Alter-Eco Issue 3 Offsetting Omissions, December 2007
Marianne Klute, Watch Indonesia!
What a miraculous place! The beauty and luxury of Bali´s Nusa Dua peninsula has impressed many delegates at the UN Climate Conference. With its five to seven star hotels, flamboyant tropical gardens, and a white beach set on the Indian Ocean, it is one of the most luxurious destinations of the world.
But Nusa Dua has not always been at it is today. Only one generation ago, this area in the South of Bali, with its two peninsular islets, was known as Bualu. The coastal area of Bualu was partly covered with mangrove forest. The inhabitants barely survived by selling coconuts and salt, living a hard life on the unfertile soil.
When construction workers destroyed most of Bualu´s mangroves in the late seventies and eighties, a few ecologists protested – but in vain. Bualu was considered unproductive land, out of kilter with the development policies of the Suharto regime.
The concept of a self-contained resort, designed for tourists who would not need to bother with ordinary Balinese people, was easily achieved because, according to Indonesian law, the state is the sovereign over land, not the people.
Maybe the Bualu inhabitants would have easily agreed to a change in land use: Maybe they would have happily accepted leaving their modest life as fishers and coconut farmers. Instead, they were forced out by the mobile brigades of the Indonesian police.
The peaceful old Hindu temple in the backyard of the Hyatt Hotel, where non-governmental organizations today hold their side events, is the only reminder of Nusa Dua´s burdened past. ´This temple belonged to our village`, one former inhabitant told Alter-Eco. ´We still come here to worship. But our old village is gone.`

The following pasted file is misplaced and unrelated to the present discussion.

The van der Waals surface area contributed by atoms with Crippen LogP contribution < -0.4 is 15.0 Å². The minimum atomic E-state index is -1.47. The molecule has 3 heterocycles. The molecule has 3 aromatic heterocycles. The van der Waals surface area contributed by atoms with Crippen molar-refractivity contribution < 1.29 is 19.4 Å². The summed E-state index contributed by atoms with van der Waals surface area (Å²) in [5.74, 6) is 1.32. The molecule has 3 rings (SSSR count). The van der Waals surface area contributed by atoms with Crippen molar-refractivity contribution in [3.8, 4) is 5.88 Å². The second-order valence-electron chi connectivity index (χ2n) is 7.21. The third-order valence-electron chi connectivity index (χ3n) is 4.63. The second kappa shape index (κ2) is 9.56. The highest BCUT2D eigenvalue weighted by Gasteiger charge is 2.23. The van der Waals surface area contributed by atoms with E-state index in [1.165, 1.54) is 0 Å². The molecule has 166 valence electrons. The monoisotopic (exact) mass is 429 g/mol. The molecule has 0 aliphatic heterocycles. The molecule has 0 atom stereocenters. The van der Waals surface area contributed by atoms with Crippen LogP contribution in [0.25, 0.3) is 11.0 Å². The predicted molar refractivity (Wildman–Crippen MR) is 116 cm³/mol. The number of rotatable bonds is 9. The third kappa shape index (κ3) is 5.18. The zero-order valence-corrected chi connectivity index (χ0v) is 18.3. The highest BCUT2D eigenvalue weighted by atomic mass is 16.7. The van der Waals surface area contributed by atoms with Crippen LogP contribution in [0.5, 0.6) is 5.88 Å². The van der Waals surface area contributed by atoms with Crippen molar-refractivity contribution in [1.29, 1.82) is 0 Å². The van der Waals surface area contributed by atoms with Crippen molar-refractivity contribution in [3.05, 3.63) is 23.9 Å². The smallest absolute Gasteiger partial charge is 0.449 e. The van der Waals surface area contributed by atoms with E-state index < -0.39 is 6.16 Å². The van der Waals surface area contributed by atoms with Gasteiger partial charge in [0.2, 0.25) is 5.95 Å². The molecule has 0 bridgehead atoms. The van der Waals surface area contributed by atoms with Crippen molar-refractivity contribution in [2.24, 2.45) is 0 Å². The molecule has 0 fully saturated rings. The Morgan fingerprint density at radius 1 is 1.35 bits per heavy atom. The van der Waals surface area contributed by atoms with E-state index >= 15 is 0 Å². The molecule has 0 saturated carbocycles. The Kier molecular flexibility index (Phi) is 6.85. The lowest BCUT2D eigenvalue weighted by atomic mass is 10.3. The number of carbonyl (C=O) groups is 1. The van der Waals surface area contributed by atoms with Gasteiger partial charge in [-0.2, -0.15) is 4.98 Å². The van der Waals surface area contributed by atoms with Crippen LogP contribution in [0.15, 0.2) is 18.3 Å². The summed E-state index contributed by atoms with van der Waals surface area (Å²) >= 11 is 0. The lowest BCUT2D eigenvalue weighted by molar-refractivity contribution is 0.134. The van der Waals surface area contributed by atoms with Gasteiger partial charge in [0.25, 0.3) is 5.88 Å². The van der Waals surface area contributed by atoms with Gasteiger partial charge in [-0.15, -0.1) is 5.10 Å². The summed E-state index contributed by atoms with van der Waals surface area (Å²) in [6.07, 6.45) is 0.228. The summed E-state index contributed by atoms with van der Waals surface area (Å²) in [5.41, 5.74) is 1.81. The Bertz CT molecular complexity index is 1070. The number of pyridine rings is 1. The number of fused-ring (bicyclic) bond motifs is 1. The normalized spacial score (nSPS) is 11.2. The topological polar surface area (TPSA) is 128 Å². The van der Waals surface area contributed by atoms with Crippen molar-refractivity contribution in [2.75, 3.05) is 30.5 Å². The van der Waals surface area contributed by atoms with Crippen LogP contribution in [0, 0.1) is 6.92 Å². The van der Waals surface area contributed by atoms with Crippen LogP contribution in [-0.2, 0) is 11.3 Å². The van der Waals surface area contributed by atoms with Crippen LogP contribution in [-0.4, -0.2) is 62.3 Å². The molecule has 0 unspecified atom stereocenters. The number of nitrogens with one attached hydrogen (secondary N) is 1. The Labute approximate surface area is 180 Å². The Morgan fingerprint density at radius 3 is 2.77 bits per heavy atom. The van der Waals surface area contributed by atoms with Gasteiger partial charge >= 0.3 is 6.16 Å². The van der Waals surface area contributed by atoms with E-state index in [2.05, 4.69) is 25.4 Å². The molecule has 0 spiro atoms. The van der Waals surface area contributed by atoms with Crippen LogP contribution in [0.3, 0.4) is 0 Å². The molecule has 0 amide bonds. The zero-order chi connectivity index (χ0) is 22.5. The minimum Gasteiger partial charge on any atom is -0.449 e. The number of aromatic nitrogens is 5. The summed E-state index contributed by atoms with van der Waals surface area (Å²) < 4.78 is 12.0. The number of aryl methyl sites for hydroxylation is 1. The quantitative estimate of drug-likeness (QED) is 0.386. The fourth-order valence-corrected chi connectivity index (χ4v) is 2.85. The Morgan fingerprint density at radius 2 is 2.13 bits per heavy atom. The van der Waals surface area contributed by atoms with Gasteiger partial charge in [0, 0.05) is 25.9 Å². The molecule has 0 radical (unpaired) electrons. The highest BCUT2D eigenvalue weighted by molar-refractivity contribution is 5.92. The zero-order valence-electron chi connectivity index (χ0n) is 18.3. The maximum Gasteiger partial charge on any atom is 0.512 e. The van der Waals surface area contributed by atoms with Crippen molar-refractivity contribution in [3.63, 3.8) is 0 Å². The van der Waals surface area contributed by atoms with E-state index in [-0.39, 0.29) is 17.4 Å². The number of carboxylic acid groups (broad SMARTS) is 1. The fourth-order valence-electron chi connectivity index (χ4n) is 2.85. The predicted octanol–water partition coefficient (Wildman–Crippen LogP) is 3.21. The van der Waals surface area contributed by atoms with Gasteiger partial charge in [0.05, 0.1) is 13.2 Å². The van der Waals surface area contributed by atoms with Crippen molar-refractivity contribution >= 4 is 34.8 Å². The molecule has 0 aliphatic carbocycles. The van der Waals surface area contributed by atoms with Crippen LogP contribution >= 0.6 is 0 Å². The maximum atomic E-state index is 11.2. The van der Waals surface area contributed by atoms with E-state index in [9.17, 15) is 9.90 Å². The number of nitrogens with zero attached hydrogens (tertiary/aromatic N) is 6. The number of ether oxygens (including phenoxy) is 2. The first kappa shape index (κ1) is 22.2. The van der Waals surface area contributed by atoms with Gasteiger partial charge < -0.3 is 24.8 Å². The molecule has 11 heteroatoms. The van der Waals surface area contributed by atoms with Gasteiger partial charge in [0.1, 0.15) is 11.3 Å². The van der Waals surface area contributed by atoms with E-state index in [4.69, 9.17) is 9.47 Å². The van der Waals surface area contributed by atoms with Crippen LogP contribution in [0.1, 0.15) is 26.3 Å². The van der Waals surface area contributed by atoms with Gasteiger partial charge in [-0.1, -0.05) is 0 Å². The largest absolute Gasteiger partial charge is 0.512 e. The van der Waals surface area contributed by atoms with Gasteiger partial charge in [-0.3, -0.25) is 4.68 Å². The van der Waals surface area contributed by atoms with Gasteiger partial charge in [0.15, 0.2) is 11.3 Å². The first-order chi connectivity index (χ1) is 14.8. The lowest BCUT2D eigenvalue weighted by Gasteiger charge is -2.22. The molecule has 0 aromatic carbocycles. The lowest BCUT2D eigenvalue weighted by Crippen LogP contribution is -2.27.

In 1979, the villagers were surprised by the arrival of the mobile brigades. They were forced to leave their coconut gardens and their village. No one dared to resist. Bualu was renamed ´Nusa Dua` (which means ´Two Islands`) after the two peninsular islets. The former Bualu farmers and fishers struggled to survive. Some of them moved to other places, while some now make a living locally in the tourist industry or as taxi drivers.
Beautiful Nusa Dua has a sad heritage, but it is no exception amongst numerous development and industrial projects. The destruction of mangrove forests and other eco-systems, as well as forced replacement of inhabitants in the name of development, has continued in post-Suharto-Indonesia.
If you would like to contact people for further information about any of the articles in Alter-Eco, contact:
Janet Redman – firstname.lastname@example.org -
(New World Bank Find Triggers REDD Alert)
Marianne Klute – email@example.com -
(Nusa Dua’s Burdened Past, Watch Indonesia!)
Jutta Kill – firstname.lastname@example.org -
(Taking a Chainsaw to the World while Promising to Protect Forests)
Kevin Smith – Kevin@carbontradewatch.org
(Carbon Financing for Ocean Dumping)
Ronnie Hall – email@example.com -
(Making Money Grow on Trees will not Protect Forests)
Anne Peterman – firstname.lastname@example.org -
(Fuel from Trees Risks Opening Pandora?s Box)
For more photos of the climate protest in Bali, or of the devastating impacts of the carbon market on communities around the world, contact Tamra Gilbertson, email@example.com -
Who We Are:
Alter-ECO is published by a group of non-governmental organizations, Indigenous Peoples Organizations and social movements at the UN Framework Convention on Climate Change COP-13, who have come together to make a unified call in support of real, relevant, effective and human rights-based solutions to climate change.
The third issue of Alter-Eco, the climate justice newsletter of the Bali climate conference, is now online. It can be downloaded from: